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Doesn't the double bond in amide already indicate that it has a stronger boiling point than N-H? (Amide has an N single bonded to a C, and then an H single bonded to the N and an O double bonded to the C) I thought that if the molecule has stronger bonds in it like a double or triple bond, it would have a higher boiling point than something that had only single bonds because it is harder to break a part? Why is this reasoning wrong?
When thinking about boiling points, the focus should be on intermolecular forces and not actual bonds. Boiling means breaking apart the molecules from each other, as in lowering their concentration into a gaseous phase. What you're referring to is the breaking apart of the molecule itself, which involves bond dissociation energies and chemical reactions.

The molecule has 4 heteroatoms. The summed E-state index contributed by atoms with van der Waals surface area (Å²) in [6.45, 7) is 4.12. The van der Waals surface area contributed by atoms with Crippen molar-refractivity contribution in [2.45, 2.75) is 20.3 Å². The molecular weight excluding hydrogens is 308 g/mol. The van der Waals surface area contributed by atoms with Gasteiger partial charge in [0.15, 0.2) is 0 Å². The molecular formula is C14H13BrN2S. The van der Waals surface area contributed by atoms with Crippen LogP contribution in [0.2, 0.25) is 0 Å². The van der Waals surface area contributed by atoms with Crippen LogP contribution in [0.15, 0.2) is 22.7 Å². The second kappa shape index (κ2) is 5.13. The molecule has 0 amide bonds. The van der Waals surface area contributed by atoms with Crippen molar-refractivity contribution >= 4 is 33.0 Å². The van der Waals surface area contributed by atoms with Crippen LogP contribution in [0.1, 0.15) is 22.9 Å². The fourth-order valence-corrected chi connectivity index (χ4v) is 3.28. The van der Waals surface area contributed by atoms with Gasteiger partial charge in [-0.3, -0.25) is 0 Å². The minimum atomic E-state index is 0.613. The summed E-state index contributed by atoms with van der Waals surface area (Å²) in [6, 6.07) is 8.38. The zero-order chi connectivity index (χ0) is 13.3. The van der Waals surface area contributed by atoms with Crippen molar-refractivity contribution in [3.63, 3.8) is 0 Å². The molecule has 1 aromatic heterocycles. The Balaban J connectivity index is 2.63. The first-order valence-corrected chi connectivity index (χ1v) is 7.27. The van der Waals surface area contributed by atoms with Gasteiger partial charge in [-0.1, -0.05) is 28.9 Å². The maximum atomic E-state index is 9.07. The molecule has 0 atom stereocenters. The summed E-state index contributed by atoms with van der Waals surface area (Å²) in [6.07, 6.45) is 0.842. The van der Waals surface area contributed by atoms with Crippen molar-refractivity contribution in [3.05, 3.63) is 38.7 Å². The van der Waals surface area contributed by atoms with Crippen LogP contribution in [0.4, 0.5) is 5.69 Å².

When determining boiling points, one needs to consider IMFs, which are interactions that occur between different molecules of a substance, not within the molecules. These interactions include hydrogen bonding, London dispersion forces, and dipole-dipole interactions. The boiling point depends on how strong a molecule's IMFs are and how many can form. The stronger the IMFs, the higher the boiling point.
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